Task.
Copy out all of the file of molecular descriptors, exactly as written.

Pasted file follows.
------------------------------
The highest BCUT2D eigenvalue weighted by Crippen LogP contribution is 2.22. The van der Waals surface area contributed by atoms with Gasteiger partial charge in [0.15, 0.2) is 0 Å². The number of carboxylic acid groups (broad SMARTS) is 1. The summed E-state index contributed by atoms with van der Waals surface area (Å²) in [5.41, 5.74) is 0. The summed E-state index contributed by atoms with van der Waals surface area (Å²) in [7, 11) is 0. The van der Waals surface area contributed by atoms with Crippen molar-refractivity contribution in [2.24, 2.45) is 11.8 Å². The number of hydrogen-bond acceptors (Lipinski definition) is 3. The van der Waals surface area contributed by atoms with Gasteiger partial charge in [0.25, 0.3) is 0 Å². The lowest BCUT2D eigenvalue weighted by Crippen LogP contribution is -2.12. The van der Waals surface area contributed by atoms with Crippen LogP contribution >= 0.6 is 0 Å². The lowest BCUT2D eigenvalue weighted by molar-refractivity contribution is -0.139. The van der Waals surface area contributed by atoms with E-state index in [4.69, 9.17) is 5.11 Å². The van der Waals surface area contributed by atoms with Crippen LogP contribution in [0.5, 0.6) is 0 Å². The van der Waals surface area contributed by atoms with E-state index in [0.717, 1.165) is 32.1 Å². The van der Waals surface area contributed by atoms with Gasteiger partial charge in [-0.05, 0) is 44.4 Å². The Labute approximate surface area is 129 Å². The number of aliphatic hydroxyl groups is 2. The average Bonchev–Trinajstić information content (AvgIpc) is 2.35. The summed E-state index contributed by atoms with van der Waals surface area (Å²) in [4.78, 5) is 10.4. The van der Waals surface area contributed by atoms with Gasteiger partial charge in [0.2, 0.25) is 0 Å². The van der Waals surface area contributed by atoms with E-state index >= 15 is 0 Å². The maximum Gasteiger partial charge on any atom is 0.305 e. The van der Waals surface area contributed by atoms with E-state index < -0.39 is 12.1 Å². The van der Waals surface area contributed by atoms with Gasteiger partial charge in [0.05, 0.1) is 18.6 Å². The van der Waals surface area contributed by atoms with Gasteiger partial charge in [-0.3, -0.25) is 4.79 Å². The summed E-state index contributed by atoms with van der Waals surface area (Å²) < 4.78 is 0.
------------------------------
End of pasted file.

The highest BCUT2D eigenvalue weighted by Crippen LogP contribution is 2.22. The van der Waals surface area contributed by atoms with Gasteiger partial charge in [0.15, 0.2) is 0 Å². The number of carboxylic acid groups (broad SMARTS) is 1. The summed E-state index contributed by atoms with van der Waals surface area (Å²) in [5.41, 5.74) is 0. The summed E-state index contributed by atoms with van der Waals surface area (Å²) in [7, 11) is 0. The van der Waals surface area contributed by atoms with Crippen molar-refractivity contribution in [2.24, 2.45) is 11.8 Å². The number of hydrogen-bond acceptors (Lipinski definition) is 3. The van der Waals surface area contributed by atoms with Gasteiger partial charge in [0.25, 0.3) is 0 Å². The lowest BCUT2D eigenvalue weighted by Crippen LogP contribution is -2.12. The van der Waals surface area contributed by atoms with Crippen LogP contribution >= 0.6 is 0 Å². The lowest BCUT2D eigenvalue weighted by molar-refractivity contribution is -0.139. The van der Waals surface area contributed by atoms with E-state index in [4.69, 9.17) is 5.11 Å². The van der Waals surface area contributed by atoms with Crippen LogP contribution in [0.5, 0.6) is 0 Å². The van der Waals surface area contributed by atoms with E-state index in [0.717, 1.165) is 32.1 Å². The van der Waals surface area contributed by atoms with Gasteiger partial charge in [-0.05, 0) is 44.4 Å². The Labute approximate surface area is 129 Å². The number of aliphatic hydroxyl groups is 2. The average Bonchev–Trinajstić information content (AvgIpc) is 2.35. The summed E-state index contributed by atoms with van der Waals surface area (Å²) in [4.78, 5) is 10.4. The van der Waals surface area contributed by atoms with Gasteiger partial charge in [0.2, 0.25) is 0 Å². The van der Waals surface area contributed by atoms with E-state index >= 15 is 0 Å². The maximum Gasteiger partial charge on any atom is 0.305 e. The van der Waals surface area contributed by atoms with E-state index < -0.39 is 12.1 Å². The van der Waals surface area contributed by atoms with Gasteiger partial charge in [0.05, 0.1) is 18.6 Å². The van der Waals surface area contributed by atoms with Gasteiger partial charge in [-0.3, -0.25) is 4.79 Å². The summed E-state index contributed by atoms with van der Waals surface area (Å²) < 4.78 is 0.